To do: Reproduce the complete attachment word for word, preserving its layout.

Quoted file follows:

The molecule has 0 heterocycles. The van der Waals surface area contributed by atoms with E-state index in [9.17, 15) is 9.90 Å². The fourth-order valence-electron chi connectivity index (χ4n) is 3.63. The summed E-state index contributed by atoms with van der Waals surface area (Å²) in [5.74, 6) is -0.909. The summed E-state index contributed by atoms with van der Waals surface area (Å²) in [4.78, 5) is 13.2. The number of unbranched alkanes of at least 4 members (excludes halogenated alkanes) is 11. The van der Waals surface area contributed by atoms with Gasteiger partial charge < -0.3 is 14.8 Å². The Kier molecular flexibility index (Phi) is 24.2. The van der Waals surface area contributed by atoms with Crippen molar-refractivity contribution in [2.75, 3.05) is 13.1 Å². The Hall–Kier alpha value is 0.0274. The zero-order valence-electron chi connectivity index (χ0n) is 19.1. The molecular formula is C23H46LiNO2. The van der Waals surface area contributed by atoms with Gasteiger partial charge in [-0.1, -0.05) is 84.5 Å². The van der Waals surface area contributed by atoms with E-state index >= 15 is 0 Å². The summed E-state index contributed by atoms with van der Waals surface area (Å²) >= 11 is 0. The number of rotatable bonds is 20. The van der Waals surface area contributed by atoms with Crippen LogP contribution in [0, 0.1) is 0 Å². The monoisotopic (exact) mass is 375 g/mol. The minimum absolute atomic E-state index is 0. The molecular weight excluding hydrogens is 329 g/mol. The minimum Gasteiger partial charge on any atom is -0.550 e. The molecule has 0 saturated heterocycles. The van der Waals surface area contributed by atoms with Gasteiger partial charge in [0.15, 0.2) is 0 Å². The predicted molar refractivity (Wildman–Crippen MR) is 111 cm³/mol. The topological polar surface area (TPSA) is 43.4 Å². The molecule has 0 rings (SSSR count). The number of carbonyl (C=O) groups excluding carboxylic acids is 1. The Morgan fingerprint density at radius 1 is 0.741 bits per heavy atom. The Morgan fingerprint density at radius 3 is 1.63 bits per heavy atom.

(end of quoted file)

The molecule has 0 heterocycles. The van der Waals surface area contributed by atoms with E-state index in [9.17, 15) is 9.90 Å². The fourth-order valence-electron chi connectivity index (χ4n) is 3.63. The summed E-state index contributed by atoms with van der Waals surface area (Å²) in [5.74, 6) is -0.909. The summed E-state index contributed by atoms with van der Waals surface area (Å²) in [4.78, 5) is 13.2. The number of unbranched alkanes of at least 4 members (excludes halogenated alkanes) is 11. The van der Waals surface area contributed by atoms with Gasteiger partial charge < -0.3 is 14.8 Å². The Kier molecular flexibility index (Phi) is 24.2. The van der Waals surface area contributed by atoms with Crippen molar-refractivity contribution in [2.75, 3.05) is 13.1 Å². The Hall–Kier alpha value is 0.0274. The zero-order valence-electron chi connectivity index (χ0n) is 19.1. The molecular formula is C23H46LiNO2. The van der Waals surface area contributed by atoms with Gasteiger partial charge in [-0.1, -0.05) is 84.5 Å². The van der Waals surface area contributed by atoms with E-state index >= 15 is 0 Å². The summed E-state index contributed by atoms with van der Waals surface area (Å²) >= 11 is 0. The number of rotatable bonds is 20. The van der Waals surface area contributed by atoms with Crippen LogP contribution in [0, 0.1) is 0 Å². The monoisotopic (exact) mass is 375 g/mol. The minimum absolute atomic E-state index is 0. The molecular weight excluding hydrogens is 329 g/mol. The minimum Gasteiger partial charge on any atom is -0.550 e. The molecule has 0 saturated heterocycles. The van der Waals surface area contributed by atoms with Gasteiger partial charge in [0.15, 0.2) is 0 Å². The predicted molar refractivity (Wildman–Crippen MR) is 111 cm³/mol. The topological polar surface area (TPSA) is 43.4 Å². The molecule has 0 rings (SSSR count). The number of carbonyl (C=O) groups excluding carboxylic acids is 1. The Morgan fingerprint density at radius 1 is 0.741 bits per heavy atom. The Morgan fingerprint density at radius 3 is 1.63 bits per heavy atom.